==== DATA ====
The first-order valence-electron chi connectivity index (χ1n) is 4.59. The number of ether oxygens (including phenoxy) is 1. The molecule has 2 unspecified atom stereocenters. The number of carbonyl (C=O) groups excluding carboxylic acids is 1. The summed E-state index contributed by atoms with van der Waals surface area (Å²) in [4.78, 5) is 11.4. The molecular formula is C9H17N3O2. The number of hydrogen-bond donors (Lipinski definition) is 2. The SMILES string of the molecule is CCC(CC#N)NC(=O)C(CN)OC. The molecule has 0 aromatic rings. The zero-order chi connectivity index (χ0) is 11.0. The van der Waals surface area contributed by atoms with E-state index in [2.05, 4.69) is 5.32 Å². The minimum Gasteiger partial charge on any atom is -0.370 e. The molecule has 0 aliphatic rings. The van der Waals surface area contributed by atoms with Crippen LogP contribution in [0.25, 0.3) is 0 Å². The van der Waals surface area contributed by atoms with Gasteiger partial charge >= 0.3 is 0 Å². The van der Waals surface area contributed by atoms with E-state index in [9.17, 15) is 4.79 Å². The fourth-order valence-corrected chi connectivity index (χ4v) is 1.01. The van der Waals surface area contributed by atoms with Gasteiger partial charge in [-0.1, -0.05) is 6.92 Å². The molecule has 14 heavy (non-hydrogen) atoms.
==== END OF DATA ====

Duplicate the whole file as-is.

The first-order valence-electron chi connectivity index (χ1n) is 4.59. The number of ether oxygens (including phenoxy) is 1. The molecule has 2 unspecified atom stereocenters. The number of carbonyl (C=O) groups excluding carboxylic acids is 1. The summed E-state index contributed by atoms with van der Waals surface area (Å²) in [4.78, 5) is 11.4. The molecular formula is C9H17N3O2. The number of hydrogen-bond donors (Lipinski definition) is 2. The SMILES string of the molecule is CCC(CC#N)NC(=O)C(CN)OC. The molecule has 0 aromatic rings. The zero-order chi connectivity index (χ0) is 11.0. The van der Waals surface area contributed by atoms with E-state index in [2.05, 4.69) is 5.32 Å². The minimum Gasteiger partial charge on any atom is -0.370 e. The molecule has 0 aliphatic rings. The van der Waals surface area contributed by atoms with Crippen LogP contribution in [0.25, 0.3) is 0 Å². The van der Waals surface area contributed by atoms with Gasteiger partial charge >= 0.3 is 0 Å². The van der Waals surface area contributed by atoms with E-state index in [9.17, 15) is 4.79 Å². The fourth-order valence-corrected chi connectivity index (χ4v) is 1.01. The van der Waals surface area contributed by atoms with Gasteiger partial charge in [-0.1, -0.05) is 6.92 Å². The molecule has 14 heavy (non-hydrogen) atoms.